José Inez García Zárate
|Other names||Juan Francisco López-Sánchez; Juan Jose Dominguez de la Parra|
|Criminal status||Acquitted of murder in state court, currently incarcerated pending federal trial; convicted of being a felon in possession of a firearm|
|Criminal charge||Second-degree murder, enhancement of using a firearm, being a felon in possession of a firearm|
|Arrested on July 1, 2015|
José Inez García Zárate (or Juan Francisco López-Sánchez), of Guanajuato, Mexico, is an illegal immigrant who was deported from the U.S. a total of five times, most recently in 2009. He was on probation in Texas at the time of the shooting. He had seven felony convictions. When he was apprehended, García Zárate was listed as 45 years old by police, but as 52 in jail records.
García Zárate arrived in the U.S. sometime before 1991, the year he was convicted of his first drug charge in Arizona. In 1993, he was convicted three times in Washington state for felony heroin possession and manufacturing narcotics. Following another drug conviction and jail term, this time in Oregon, the U.S. Immigration and Naturalization Service (INS) deported García Zárate in June 1994. However, García Zárate returned to the U.S. within two years and was convicted again of heroin possession in Washington state. He was deported for the second time in 1997.
On February 2, 1998, García Zárate was deported for the third time, after reentering the U.S. through Arizona. United States Border Patrol caught him six days later at a border crossing, and a federal court sentenced García Zárate to five years and three months in federal prison for unauthorized reentry. Immigration and Customs Enforcement (ICE), successor of the INS, deported García Zárate in 2003 for his fourth deportation. However, he reentered the U.S. through the Texas border and got another federal prison sentence for reentry before being deported for the fifth time in June 2009.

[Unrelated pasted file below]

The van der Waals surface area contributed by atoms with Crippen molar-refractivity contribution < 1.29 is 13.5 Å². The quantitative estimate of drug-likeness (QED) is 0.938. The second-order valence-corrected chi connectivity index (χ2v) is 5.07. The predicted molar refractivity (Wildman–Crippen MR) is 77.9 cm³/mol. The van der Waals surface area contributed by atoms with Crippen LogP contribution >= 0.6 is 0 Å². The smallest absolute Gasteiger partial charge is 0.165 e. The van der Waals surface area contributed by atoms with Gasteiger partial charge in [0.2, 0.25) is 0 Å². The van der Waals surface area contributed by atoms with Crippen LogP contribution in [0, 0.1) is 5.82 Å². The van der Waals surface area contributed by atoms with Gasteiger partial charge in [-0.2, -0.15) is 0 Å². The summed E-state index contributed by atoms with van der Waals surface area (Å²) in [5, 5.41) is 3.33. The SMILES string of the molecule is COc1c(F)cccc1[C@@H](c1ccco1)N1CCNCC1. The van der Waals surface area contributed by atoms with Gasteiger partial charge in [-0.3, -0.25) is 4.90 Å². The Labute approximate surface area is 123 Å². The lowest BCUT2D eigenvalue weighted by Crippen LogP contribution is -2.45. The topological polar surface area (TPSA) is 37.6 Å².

Less than three months after his fifth deportation, García Zárate was caught attempting to cross the border in Eagle Pass, Texas. He pleaded guilty to felony reentry; upon sentencing, a federal court recommended García Zárate be placed in "a federal medical facility as soon as possible".
On March 26, 2015, at the request of the San Francisco Sheriff's Department (SFSD), United States Bureau of Prisons (BOP) had turned García Zárate over to San Francisco authorities for an outstanding drug warrant. San Francisco officials transported García Zárate to San Francisco County Jail on March 26, 2015, to face a 20-year-old felony charge of selling and possessing marijuana after García Zárate completed his latest prison term in San Bernardino County for entering in the country without the proper documents.
U.S. Immigration and Customs Enforcement (ICE) had issued a detainer for García Zárate requesting that he be kept in custody until immigration authorities could pick him up. However, as a sanctuary city, its "Due Process for All" ordinance restricted cooperation with ICE to cases only where the immigrant had both current violent felony charges and past violent felony convictions; therefore, San Francisco disregarded the detainer and released him. He was released from San Francisco County Jail on April 15, 2015, and had no outstanding warrants or judicial warrants, as confirmed by the San Francisco Sheriff's Department.